Thomas of the Hardys
The poet-novelist of old England.
May 21, 2007, Vol. 12, No. 34 • By BARTON SWAIM
Thomas Hardy's father taught him to play the violin. Father and son played in the little string ensemble of the Stinsford parish church in Bockhampton--an experience Hardy would later use to write his first little masterpiece, Under the Greenwood Tree. Claire Tomalin concludes her biography of Hardy by reminding us that "he was a fiddler's son, with music in his blood and bone, who danced to his father's playing before he learnt to write." There is indeed something of music in all of Hardy's works. Even his best novels remind us of operas, relying as they frequently do on emotional intensity and incredible coincidences. Hardy loved to dance, and perhaps for that reason he possessed a remarkable ability to capture the peculiar movements of the human body: His women almost walk off the page.
The crispness and efficiency of Hardy's poetry, too, remind us of music; nearly every poem has its own melody. Here, for instance, are the first two stanzas of "The Going," one of many poems Hardy wrote after the death of his ill-treated wife in 1912.
There are no superfluous words, just as great music has no empty gestures.
Hardy was born in 1840, the son of Thomas Hardy Sr., a stonemason. Tom was thought to have died at birth, but an alert midwife noticed him moving. He was a weak and sickly child, but precocious; he learned to read early, and his parents found ways to pay for a solid education at an Anglican school in nearby Dorchester. He tried to learn Greek for a time, and thought he might go up to Oxford, but this wasn't practical and he apprenticed with an architect, John Hicks, in Dorchester.
He was a talented draftsman, and eventually moved to London to work in a bigger firm. His architectural career flourished in London, and so did his intellect. He went to museums and the opera; he heard John Stuart Mill give a speech on Reform. But for reasons of his own he moved back to Dorset and went to work again for Hicks. He began to write, and it was at some point in 1867-68 that he realized, as all great writers do, that he was meant to be a writer and nothing else.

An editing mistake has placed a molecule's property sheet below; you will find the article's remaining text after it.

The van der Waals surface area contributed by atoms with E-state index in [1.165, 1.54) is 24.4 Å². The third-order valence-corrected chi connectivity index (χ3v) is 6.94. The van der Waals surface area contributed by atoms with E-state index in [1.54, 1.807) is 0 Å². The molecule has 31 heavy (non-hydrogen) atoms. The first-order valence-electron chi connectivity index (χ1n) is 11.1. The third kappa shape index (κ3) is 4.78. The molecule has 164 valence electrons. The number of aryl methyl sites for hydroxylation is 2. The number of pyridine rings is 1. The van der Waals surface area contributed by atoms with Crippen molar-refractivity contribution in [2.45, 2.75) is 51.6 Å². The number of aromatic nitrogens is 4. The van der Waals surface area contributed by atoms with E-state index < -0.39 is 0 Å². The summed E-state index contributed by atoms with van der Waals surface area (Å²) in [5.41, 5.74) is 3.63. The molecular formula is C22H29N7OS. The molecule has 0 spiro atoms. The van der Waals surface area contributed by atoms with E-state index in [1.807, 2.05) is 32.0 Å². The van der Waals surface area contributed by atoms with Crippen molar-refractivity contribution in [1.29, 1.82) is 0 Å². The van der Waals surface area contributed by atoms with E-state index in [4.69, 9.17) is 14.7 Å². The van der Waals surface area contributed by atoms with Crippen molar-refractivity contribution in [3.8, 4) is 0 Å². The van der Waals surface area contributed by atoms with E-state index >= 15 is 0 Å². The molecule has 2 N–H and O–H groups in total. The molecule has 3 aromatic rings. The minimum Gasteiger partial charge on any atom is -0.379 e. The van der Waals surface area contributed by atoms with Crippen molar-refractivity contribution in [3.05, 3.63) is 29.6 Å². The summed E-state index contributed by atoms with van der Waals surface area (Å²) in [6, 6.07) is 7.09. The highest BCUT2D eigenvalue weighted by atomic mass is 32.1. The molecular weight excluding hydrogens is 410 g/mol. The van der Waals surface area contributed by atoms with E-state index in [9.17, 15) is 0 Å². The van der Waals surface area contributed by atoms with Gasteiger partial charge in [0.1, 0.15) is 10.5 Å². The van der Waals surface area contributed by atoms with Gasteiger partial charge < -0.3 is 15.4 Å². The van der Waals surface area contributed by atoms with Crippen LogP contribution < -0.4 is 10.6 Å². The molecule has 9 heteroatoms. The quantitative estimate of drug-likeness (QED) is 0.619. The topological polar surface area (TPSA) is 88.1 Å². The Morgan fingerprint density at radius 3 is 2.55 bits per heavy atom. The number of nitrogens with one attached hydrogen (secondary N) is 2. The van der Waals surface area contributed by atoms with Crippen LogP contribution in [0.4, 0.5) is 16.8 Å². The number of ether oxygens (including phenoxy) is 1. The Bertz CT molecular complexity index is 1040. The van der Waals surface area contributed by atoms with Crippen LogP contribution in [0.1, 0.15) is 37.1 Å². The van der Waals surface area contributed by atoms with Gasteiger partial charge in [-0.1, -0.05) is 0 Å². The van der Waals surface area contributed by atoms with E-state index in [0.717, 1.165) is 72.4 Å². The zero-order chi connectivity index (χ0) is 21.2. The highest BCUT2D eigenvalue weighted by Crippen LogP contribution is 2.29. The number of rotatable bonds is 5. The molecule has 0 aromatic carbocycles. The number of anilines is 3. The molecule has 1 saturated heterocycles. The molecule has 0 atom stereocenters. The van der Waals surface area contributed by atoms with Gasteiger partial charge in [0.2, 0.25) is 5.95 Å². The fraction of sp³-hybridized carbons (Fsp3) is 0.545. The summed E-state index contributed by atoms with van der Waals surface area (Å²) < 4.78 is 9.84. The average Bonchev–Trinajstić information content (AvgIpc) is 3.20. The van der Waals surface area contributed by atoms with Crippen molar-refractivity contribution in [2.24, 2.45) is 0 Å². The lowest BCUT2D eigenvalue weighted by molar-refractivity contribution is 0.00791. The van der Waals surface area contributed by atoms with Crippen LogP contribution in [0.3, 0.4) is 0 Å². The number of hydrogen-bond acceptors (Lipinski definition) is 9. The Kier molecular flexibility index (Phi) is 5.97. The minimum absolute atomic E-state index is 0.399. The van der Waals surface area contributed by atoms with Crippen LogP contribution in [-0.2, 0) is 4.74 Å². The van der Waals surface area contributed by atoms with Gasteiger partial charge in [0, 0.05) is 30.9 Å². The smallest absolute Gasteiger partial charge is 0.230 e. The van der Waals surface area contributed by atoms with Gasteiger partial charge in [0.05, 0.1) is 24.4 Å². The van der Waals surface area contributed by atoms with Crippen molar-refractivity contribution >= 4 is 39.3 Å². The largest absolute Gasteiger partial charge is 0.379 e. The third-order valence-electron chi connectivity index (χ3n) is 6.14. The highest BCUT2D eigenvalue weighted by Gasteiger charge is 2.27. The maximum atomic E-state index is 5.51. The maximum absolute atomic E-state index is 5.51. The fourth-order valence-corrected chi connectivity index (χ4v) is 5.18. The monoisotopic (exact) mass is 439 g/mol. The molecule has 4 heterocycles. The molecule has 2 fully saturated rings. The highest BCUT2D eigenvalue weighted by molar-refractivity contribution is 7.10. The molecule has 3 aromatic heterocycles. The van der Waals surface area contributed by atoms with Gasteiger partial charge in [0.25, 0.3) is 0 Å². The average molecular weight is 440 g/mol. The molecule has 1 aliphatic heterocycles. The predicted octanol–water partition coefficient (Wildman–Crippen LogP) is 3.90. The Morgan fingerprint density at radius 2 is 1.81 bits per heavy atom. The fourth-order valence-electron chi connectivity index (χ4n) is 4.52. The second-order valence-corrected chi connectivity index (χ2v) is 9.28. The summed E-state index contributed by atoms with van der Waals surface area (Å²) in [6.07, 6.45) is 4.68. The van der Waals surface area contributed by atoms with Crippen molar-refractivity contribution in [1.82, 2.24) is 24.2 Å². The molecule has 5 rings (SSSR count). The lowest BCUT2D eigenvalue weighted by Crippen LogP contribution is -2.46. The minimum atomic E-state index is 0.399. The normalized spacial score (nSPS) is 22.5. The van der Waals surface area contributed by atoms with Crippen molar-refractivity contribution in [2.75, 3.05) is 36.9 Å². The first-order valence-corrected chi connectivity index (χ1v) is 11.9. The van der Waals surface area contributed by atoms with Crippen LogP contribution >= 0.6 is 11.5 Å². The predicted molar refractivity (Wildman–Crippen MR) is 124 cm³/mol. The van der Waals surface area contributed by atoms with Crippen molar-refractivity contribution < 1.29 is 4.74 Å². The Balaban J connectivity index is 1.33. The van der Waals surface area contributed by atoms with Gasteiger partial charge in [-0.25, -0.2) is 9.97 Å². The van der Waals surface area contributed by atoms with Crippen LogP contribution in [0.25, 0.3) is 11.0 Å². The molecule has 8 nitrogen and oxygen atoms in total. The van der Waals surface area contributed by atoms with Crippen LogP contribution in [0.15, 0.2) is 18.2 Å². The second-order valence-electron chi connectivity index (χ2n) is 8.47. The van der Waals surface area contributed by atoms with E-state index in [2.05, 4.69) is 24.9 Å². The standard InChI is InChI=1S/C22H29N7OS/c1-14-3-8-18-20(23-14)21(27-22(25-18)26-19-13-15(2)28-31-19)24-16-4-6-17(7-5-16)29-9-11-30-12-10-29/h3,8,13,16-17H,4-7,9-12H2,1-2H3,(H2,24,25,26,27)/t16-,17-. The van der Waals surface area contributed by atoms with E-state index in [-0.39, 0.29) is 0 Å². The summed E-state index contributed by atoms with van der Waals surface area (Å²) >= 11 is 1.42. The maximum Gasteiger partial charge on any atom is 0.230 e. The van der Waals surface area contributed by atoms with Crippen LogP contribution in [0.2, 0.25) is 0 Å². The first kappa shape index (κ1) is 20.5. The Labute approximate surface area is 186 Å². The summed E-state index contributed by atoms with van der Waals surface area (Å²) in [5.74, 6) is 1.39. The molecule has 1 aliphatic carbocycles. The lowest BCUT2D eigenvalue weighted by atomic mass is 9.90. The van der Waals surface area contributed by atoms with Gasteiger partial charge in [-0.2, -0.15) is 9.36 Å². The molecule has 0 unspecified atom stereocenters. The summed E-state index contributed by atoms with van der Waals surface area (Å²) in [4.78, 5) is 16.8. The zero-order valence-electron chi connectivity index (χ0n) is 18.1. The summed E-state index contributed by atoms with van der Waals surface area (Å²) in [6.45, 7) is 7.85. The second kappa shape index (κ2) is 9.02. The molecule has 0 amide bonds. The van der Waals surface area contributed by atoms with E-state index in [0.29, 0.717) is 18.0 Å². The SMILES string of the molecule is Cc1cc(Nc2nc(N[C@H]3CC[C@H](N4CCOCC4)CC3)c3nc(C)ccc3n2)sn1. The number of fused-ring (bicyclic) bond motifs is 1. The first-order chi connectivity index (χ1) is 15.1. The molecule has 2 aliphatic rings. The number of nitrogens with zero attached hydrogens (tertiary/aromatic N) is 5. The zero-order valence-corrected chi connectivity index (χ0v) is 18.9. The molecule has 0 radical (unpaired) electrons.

He wrote a novel with the unpromising title The Poor Man and the Lady and submitted it to the venerable firm of Alexander Macmillan. It was a full-throated attack on the upper class, and was turned down. Hardy would not be deterred, and eventually persuaded a second-tier firm to publish an imperfect but competent novel, Desperate Remedies. A year later he got the critics' attention with Under the Greenwood Tree, and in 1874 Far from the Madding Crowd was serialized in the prestigious Cornhill Magazine. In these latter two books Hardy first created the rural, organic worlds that would make his novels famous. In Far from the Madding Crowd the natural world itself comes alive, almost as though it, too, were a character. The famous storm scene contains some of the most stunning evocations of nature in English ("The moon vanished not to reappear. It was the farewell of the ambassador previous to war").
In 1874, his career at the beginning of a long upward arc, Hardy married Emma Gifford. Her parents felt their class superior to that of a stonemason's son, and never reconciled themselves to the marriage. It must have stung Hardy deeply, for as a writer of fiction he would become progressively more hostile to English society. And that hostility would only intensify as English society welcomed him into its highest ranks.
Throughout the 1870s and '80s, Hardy published a great deal of fiction, much of it what the critics call "uneven." Several of his books flopped, and deserved to flop. But he could write superb books, too, and his career and reputation were well served by the fact that his five best works spanned three decades: Far from the Madding Crowd was published in 1874, The Return of the Native in 1878, The Mayor of Casterbridge in 1886, Tess of the d'Urbervilles in 1891, and Jude the Obscure in 1895.